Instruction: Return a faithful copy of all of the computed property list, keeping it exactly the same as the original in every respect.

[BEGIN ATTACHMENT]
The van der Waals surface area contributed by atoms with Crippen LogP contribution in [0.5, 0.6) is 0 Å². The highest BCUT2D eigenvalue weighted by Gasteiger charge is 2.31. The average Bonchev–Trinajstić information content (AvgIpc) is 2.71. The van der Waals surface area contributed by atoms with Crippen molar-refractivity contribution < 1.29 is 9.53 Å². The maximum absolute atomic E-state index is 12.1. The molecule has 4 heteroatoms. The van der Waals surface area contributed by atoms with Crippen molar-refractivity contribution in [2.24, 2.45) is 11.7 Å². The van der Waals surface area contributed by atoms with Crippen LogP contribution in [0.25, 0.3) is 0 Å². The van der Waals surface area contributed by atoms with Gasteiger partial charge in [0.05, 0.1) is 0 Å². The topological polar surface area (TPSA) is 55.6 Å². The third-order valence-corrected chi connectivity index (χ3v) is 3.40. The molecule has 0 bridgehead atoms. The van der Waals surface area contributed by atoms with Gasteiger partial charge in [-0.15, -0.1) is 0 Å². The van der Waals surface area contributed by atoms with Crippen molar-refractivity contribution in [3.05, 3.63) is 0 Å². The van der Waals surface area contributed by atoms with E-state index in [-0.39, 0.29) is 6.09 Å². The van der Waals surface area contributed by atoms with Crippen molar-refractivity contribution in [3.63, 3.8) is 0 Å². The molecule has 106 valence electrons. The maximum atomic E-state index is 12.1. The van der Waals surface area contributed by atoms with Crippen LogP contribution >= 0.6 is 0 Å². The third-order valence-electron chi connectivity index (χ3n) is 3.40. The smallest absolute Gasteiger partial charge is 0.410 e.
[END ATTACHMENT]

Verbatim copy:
The van der Waals surface area contributed by atoms with Crippen LogP contribution in [0.5, 0.6) is 0 Å². The highest BCUT2D eigenvalue weighted by Gasteiger charge is 2.31. The average Bonchev–Trinajstić information content (AvgIpc) is 2.71. The van der Waals surface area contributed by atoms with Crippen molar-refractivity contribution < 1.29 is 9.53 Å². The maximum absolute atomic E-state index is 12.1. The molecule has 4 heteroatoms. The van der Waals surface area contributed by atoms with Crippen molar-refractivity contribution in [2.24, 2.45) is 11.7 Å². The van der Waals surface area contributed by atoms with Crippen LogP contribution in [0.25, 0.3) is 0 Å². The van der Waals surface area contributed by atoms with Gasteiger partial charge in [0.05, 0.1) is 0 Å². The topological polar surface area (TPSA) is 55.6 Å². The third-order valence-corrected chi connectivity index (χ3v) is 3.40. The molecule has 0 bridgehead atoms. The van der Waals surface area contributed by atoms with Gasteiger partial charge in [-0.15, -0.1) is 0 Å². The van der Waals surface area contributed by atoms with Crippen molar-refractivity contribution in [3.05, 3.63) is 0 Å². The van der Waals surface area contributed by atoms with E-state index in [-0.39, 0.29) is 6.09 Å². The van der Waals surface area contributed by atoms with Crippen molar-refractivity contribution in [3.63, 3.8) is 0 Å². The molecule has 106 valence electrons. The maximum atomic E-state index is 12.1. The van der Waals surface area contributed by atoms with Crippen LogP contribution >= 0.6 is 0 Å². The third-order valence-electron chi connectivity index (χ3n) is 3.40. The smallest absolute Gasteiger partial charge is 0.410 e.